As a sleep consultant I am often asked when should my child give up naps? The answer is not based on a certain age but on each individual child’s sleep needs. Some children give up naps around 3 years old but most children do not give up naps until they are 4 or 5 years old and beyond. So how does a parent determine when it is time? Here are some guidelines to consider.
When a child can go from wake-up time to bed time without being tired, fussy or irritable even on busy days. This may be one of the first signs he is ready to give up naps. Another factor to look at is if the child is placed in his bed for a nap and he will not fall asleep, you get him up after one hour. This happens several days in a row.
If your child can sleep all night long with no interruptions (about 11 hours). This means he has a regular bedtime schedule and wake up time and you are consistent and keep to the schedule. He is also able to wake up happy and often wakes on his own at his usual wake up time.
All children are going to have challenges during the day as they grow, learn and form new relationships with others. However, if your child is generally happy during the day and any mood changes that occur are in line with his personality, age, and situation. He has a good attention span and open to learning.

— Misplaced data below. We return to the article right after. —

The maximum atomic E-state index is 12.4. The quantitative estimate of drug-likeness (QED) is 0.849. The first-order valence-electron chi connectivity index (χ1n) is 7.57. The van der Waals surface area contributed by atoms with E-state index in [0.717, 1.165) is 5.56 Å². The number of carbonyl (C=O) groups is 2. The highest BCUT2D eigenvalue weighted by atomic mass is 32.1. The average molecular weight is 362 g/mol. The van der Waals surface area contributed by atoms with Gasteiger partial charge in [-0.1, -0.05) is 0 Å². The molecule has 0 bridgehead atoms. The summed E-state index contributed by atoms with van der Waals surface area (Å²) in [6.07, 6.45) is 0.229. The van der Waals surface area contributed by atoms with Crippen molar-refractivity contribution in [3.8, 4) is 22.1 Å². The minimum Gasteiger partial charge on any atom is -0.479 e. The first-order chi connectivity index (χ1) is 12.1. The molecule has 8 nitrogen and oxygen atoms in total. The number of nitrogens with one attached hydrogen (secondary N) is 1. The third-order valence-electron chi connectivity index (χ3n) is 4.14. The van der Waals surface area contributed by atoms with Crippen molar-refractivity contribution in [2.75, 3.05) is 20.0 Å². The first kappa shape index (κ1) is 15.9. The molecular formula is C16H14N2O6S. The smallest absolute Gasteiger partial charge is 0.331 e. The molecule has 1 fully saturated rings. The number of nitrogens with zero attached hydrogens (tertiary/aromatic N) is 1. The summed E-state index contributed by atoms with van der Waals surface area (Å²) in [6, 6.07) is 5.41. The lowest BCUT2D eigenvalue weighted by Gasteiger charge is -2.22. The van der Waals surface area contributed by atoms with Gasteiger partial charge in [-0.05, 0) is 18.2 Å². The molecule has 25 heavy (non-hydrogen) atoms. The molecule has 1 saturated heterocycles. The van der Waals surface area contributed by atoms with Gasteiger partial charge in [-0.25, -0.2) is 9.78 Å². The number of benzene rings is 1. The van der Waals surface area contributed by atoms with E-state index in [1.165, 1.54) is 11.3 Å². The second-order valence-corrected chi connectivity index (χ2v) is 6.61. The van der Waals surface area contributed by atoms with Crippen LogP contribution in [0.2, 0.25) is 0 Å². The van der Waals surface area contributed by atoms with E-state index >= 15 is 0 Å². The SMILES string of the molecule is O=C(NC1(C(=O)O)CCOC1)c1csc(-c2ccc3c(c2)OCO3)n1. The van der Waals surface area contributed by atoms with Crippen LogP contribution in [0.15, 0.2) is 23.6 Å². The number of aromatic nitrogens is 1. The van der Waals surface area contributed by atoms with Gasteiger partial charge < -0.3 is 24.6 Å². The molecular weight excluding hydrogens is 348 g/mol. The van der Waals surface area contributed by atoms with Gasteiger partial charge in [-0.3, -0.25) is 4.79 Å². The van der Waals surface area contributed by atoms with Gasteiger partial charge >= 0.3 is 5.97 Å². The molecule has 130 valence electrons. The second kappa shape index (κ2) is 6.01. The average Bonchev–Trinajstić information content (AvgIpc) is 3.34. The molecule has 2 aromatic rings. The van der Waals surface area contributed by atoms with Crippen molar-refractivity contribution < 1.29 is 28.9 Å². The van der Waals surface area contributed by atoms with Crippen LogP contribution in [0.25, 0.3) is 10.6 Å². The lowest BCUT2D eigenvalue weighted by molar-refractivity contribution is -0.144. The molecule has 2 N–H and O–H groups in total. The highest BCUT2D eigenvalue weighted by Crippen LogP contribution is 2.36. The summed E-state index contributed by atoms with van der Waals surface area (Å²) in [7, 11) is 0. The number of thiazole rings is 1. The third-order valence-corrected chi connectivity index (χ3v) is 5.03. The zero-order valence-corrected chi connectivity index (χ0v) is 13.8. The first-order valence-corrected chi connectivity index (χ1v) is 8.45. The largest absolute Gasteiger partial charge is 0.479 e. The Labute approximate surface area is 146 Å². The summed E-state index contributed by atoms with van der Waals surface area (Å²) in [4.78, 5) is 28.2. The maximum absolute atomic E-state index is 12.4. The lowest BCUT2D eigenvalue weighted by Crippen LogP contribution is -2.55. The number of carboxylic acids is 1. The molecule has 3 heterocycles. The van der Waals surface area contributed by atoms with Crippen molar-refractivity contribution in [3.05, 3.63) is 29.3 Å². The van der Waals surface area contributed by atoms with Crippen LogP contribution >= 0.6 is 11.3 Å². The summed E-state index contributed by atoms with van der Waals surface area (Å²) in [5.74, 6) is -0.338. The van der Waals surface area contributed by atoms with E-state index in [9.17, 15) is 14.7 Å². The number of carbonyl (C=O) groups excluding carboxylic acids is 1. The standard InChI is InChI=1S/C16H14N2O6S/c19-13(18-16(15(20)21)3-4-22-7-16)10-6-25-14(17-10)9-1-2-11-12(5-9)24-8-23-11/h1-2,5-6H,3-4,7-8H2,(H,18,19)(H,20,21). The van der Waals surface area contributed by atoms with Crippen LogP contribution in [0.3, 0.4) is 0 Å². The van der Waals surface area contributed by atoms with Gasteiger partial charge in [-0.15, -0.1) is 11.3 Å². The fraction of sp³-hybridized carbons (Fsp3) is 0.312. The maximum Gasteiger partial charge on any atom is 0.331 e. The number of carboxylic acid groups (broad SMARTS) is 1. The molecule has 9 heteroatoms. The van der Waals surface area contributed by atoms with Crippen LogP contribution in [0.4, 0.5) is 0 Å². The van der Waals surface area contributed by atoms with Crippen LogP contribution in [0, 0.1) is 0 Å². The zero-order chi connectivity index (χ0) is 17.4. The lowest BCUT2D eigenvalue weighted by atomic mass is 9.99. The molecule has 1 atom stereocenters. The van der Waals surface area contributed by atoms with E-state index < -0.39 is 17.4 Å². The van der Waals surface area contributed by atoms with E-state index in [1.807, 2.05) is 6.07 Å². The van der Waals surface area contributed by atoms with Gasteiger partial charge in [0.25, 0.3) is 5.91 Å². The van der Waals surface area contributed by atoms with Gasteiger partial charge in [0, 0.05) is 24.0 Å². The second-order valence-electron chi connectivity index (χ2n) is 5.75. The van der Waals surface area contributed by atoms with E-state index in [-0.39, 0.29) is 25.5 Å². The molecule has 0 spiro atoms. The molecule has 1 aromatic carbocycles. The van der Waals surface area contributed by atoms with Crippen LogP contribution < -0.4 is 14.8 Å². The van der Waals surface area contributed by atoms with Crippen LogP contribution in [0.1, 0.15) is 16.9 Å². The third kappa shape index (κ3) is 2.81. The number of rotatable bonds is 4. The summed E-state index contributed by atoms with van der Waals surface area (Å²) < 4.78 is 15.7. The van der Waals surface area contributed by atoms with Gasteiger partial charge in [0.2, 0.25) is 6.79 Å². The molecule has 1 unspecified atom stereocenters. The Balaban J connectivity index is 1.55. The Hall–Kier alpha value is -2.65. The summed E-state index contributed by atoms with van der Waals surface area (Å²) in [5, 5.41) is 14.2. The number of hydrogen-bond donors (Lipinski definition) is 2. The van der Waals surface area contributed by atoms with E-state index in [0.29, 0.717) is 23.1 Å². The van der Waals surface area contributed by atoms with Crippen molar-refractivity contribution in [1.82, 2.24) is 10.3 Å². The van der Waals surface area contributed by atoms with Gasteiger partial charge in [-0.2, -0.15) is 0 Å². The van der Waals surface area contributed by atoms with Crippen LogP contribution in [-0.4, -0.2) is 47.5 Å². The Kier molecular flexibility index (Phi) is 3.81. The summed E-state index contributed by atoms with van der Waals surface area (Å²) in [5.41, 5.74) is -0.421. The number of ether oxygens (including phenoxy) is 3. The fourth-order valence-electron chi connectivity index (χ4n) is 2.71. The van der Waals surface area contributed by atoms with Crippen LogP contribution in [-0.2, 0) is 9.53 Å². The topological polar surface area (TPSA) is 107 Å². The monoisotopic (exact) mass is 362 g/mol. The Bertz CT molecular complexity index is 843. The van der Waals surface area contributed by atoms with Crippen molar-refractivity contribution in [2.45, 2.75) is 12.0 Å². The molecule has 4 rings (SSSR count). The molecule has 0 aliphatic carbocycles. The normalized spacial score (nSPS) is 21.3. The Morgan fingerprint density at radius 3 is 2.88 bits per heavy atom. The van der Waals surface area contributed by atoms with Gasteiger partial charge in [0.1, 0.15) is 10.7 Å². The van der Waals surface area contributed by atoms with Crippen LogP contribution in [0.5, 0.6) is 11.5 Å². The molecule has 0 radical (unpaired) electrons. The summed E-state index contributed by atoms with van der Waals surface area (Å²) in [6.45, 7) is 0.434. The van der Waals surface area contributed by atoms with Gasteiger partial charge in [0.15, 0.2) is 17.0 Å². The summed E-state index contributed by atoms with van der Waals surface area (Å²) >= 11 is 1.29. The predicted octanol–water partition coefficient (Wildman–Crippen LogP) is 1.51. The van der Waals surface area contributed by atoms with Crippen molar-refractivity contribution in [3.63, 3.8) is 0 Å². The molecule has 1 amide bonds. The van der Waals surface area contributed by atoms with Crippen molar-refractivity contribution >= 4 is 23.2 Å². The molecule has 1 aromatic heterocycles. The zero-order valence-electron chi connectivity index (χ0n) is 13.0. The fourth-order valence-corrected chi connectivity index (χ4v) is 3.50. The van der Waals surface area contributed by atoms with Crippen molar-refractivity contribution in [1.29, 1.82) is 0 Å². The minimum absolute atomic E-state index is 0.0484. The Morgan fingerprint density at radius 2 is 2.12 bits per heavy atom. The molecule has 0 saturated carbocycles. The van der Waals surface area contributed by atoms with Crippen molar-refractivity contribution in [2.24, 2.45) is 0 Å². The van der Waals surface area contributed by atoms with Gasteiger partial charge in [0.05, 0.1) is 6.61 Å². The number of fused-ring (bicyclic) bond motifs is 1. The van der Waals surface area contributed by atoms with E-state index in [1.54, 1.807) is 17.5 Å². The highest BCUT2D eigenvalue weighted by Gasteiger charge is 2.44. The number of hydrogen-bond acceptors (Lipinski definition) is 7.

The hardest thing for parents is to make the transition when they begin to see some of these signs. It usually happens slowly and not all at once so he may have to nap some days but not every day. Parents need to watch for the tired sign closely and go from day to day to see what is appropriate. I would try and keep the same nap times when you feel a nap is needed and if you are not sure you may want to create a quiet time instead of a nap.
Quiet time is when the child is required to stay in his room or bed but not required to sleep. He can have books, listen to some quiet music or entertain himself in a quiet way. If he falls asleep fine but if not get him up after one hour. Some parents do this during the transition time when naps are inconsistent and the parent still feels his child needs more sleep. They are hopeful the child will fall asleep and get a short nap. Some parents like to make it a regular habit as it allows the child and parents to regroup offering benefits to both. A so-called relaxation time away from each other.
Naps will be an ongoing issue during the early years so don’t be ready to get rid of them too early. So many children and even adults do not get enough sleep and even more have trouble falling asleep. Allowing your children to learn healthy sleep habits which include naps and learn how to relax even if sleep is difficult can be beneficial to them during their entire lives.